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Back in France

We left our carpark at 9.00 and headed to Bordeaux, it was about 250 kilometers which doesn’t sound like much, but in the first section I am sure there were at least a thousand roundabouts and continual towns along the coastal roads. It was not until we hit the main highway that we made some progress and at 2.30 in the afternoon we reached Bordeaux and found a park on the opposite side of the river from the city.


After the long drive Ewout was very tired and cranky and decided to stay at the motorhome to catch up on some blog writing while Jenny and Lori went for a walk and enjoy a coffee, walked through the old gate into the town and explored the streets. The fountain in the park was beautiful….the statues were all taken down and hidden during WW2, and have been reinstated over time. A fairground on the way back was  also fun to look through. Walking along the river bank, they came across a large water feature, misting, then bubbling and then still…all ages were enjoying a splash and cooling their feet.

old town gate, Bordeaux

lovely window display, Bordeaux

Zoltan, fortune teller, fairground at Bordeaux

Sea Shepherd makes a visit to Bordeaux

The carpark at Bordeaux was not really a quiet place to spend the night so we decided to go to the town of St. Emilion in the wine region. Park4night had a place to stay among the vineyards but it took us through the very narrow streets of the town to a place that was not really suitable to stay overnight. Our next choice was the carpark at the railway station where we were joined by two other motorhomes for the night. A hot air balloon group arrived later, and set up a trestle table with food and drinks, then just as quickly left. The town was hosting a balloon event on the weekend and we thought we might get to see them the next morning, but it was foggy until lunchtime…not good for flights or photos. Another unexpected visitor that night was a young man practising fire breathing.

St Emilion

The next morning we drove in the fog to the outskirts of town, parked up and went to explore. Narrow winding streets led us past caves, locals at their doors looking for the sun, to the top of the hill and the church and the tower. As we walked down, we came across the original cave church built into the limestome cliff. St Emilion was named after a monk, Emilion who settled into a cave carved into the limestone rock. The monks who came after started enlarging the caves, built a church and started commercial wine production and it is now a renowned wine producing area of Bordeaux.

Interesting Cloisters at St Emilion church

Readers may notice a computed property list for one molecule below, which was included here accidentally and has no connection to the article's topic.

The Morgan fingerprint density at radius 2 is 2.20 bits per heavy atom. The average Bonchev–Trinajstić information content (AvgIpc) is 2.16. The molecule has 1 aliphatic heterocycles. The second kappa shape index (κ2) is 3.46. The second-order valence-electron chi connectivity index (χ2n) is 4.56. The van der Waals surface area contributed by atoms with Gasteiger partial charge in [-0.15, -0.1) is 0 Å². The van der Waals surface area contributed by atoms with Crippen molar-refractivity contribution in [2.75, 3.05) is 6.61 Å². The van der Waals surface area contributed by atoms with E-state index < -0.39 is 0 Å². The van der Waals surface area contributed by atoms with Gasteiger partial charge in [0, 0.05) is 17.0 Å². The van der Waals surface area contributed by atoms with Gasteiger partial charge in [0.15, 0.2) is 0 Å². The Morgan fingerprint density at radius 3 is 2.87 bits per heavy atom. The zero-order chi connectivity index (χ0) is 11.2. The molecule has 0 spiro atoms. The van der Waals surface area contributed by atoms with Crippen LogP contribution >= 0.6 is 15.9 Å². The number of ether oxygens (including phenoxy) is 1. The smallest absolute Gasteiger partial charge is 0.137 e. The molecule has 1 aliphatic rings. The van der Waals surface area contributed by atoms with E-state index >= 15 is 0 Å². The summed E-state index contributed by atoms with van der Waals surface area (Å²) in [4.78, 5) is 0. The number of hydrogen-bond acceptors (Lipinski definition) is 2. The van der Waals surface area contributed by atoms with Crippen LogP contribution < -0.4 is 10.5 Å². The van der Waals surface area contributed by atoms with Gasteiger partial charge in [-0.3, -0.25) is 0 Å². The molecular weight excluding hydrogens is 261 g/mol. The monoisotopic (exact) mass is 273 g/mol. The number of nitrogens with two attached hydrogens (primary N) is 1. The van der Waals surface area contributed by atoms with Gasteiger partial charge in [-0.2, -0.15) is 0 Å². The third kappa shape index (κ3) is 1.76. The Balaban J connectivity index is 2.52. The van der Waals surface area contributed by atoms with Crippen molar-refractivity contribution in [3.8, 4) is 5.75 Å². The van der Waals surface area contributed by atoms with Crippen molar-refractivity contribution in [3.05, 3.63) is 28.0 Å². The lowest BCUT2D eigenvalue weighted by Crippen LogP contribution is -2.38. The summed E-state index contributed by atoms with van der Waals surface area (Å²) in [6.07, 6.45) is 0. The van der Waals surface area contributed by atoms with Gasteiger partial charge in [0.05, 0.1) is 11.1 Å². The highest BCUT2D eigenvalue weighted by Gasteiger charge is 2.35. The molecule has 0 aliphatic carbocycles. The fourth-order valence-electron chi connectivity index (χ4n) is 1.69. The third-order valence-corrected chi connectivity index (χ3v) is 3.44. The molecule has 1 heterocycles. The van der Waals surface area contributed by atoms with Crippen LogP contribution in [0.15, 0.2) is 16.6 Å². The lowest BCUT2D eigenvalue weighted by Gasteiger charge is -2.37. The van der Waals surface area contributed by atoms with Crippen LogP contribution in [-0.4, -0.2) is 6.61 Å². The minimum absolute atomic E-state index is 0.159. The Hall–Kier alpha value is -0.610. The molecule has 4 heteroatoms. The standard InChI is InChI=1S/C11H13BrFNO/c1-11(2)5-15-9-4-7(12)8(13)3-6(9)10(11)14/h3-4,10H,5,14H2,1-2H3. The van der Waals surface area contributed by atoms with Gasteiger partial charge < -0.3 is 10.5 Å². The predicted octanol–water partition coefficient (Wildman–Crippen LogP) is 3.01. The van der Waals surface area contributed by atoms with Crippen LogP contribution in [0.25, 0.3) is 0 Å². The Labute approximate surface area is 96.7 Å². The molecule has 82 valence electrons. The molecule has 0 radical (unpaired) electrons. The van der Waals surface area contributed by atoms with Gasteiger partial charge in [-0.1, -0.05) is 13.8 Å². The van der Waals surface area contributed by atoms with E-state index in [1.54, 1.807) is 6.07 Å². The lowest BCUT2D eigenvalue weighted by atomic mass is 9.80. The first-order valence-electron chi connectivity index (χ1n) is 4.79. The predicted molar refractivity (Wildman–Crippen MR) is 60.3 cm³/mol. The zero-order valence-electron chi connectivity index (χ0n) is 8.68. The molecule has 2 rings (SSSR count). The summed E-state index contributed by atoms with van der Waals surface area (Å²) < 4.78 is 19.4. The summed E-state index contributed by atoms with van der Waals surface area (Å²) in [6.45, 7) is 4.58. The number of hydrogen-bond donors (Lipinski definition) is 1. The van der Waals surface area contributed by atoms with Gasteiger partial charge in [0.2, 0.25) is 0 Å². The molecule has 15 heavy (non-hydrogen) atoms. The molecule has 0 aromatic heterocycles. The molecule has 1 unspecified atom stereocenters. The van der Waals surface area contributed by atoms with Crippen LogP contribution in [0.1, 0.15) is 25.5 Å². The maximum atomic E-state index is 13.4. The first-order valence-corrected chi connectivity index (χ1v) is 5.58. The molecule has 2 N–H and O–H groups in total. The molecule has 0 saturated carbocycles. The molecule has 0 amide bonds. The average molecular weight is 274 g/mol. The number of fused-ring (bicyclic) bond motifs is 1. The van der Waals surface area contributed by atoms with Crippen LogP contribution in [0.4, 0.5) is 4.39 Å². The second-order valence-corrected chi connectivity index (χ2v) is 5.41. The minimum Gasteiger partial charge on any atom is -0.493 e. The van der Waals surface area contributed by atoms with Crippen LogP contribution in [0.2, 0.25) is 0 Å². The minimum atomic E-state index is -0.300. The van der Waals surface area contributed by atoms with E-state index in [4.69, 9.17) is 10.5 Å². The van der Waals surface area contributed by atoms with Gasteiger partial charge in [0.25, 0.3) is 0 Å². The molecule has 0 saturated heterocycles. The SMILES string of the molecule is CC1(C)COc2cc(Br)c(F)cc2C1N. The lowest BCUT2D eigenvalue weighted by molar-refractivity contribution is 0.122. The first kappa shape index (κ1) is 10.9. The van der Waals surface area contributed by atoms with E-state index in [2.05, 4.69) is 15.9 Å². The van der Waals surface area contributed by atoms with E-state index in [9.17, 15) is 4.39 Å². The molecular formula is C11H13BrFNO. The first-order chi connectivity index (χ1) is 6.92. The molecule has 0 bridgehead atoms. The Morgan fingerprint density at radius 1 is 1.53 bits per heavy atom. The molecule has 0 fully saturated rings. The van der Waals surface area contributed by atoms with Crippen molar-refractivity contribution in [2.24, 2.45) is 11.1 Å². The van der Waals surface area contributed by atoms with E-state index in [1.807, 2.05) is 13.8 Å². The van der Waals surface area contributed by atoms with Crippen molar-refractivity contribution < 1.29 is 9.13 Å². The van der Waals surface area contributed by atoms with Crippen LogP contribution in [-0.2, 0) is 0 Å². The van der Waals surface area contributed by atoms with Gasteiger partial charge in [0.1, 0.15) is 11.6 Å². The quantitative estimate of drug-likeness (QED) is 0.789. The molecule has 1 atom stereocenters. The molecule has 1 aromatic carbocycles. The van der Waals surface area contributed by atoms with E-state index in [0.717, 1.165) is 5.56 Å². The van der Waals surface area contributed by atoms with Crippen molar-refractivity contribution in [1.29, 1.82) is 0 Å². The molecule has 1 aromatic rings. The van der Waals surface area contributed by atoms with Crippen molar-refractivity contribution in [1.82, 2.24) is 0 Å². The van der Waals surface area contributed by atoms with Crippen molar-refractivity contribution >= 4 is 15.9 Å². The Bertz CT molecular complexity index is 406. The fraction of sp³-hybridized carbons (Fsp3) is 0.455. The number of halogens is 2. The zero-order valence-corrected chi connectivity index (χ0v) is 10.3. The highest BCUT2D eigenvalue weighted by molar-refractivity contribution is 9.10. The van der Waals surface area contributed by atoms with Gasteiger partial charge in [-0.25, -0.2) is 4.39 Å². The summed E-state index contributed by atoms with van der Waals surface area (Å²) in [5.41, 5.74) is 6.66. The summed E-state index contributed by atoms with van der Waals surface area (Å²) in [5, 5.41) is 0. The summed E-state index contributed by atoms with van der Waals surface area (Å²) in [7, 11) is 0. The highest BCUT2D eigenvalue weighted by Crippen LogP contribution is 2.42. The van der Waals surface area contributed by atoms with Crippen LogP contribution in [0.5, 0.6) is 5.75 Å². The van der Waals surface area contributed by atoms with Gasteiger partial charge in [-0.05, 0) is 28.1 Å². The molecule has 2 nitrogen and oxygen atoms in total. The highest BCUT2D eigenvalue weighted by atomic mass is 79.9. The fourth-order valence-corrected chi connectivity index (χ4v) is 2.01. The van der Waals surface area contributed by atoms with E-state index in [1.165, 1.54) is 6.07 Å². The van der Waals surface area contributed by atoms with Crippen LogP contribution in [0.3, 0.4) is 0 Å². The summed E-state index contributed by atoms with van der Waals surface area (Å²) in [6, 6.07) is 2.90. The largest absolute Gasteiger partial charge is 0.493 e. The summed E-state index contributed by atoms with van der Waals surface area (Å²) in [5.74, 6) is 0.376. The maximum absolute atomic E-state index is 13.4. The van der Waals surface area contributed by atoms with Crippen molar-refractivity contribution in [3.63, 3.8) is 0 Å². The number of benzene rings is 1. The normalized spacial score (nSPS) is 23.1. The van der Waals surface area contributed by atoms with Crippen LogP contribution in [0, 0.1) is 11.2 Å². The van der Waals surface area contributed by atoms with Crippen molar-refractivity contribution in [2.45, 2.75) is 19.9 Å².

St Emilions cloaked in fog

Quiet street St Emilion

water feature, St Emilion

St Emilion in the fog

St Emilion

UNESCO site, Bell tower St Emilion

Church built into the sandstone, St Emilion


We had another long drive to another aire in a small town of Vivonne. A very pleasant  place in the centre of town with a lovely bakery nearby. Of course we had to try some french pastries for dessert that night. We spent a quiet night parked up with a few other motorhomes next to a small canal.

Overnight stay Vivonne

The next few days followed a similar pattern, driving a few hundred kilometers and visiting a place or shopping on the way. On Sunday our destination was to be Amboise in the Loire Valley , the roads were very quiet and the weather was excellent, clear skies and warm.


We drove into this tourist town and found it was not very motorhome friendly with narrow windy streets, most of the carparks prohibited motorhomes and the carpark/aires were charging ridiculous prices to park for a couple of hours. We did see a park by the side of the river which meant a short walk, it would do us some good as we have been trying lots of food during our travels. In the town was the Chateau d’Amboise which you can visit for the entry fee of 8€. A place of residence for French kings from the 15th to the 19th centuries, its destiny is linked to the history of France. Numerous literary figures and artists were invited here, like Leonardo da Vinci whose tomb is preserved at the château. A couple of amazing spiral ramps, wide enough for horses and a carriage are incorporated  into the chateau  one we walked down to exit the site. The chateau was worth a visit and had some great views of the town and the Loire valley.

View of the town of Amboise, a busy sunday with visitors enjoying the lovely day

Leonardo Da Vinci’s grave, Chapel of St Hubert, Abmoise.

Suit of armour, Inside the Chateaux Amboise.

Leonardo Da Vinci memorial

Old gate tower, Amboise

Halloween pastries, Amboise

Amboise Chateaux

Chapel of St Hubert, Amboise

Chapel of St Hubert

View of the Loire from Amboise Chateaux

inside of Amboise Chateaux

Nice Dragon over doorway in Amboise Chateaux

mini figs checking out the royal lifestyle

Bed of kings

lovley garden, Amboise Chateaux

ramp used for horses and carriage

Mini figs found a Minime hotel

Lovely colours of Autumn, Amboise.


Another overnight place, a carpark behind some old army barracks and next to a small river. We went for a pleasant late afternoon stroll through the town stopping for a rosé at a local bar then back to the motorhome for a very quiet night. After breakfast Jenny and Lori went for a walk up to the ruins of a chateau, home of Henri 4, which was close by and by mid morning we were on the road again.

Overnight stay, Vendome

Cloisters, Vendome, according to a poster, filled with water in winter and freezes for a skating rink.

Interesting driftwood pig outside a restaurant.

Old Chateau on hill, Vendome.

Lovely garden Chateau Vendome.

Vendome Chateaux ruins

View of Vendome from Chateaux

Old Medieval gate, Vendome

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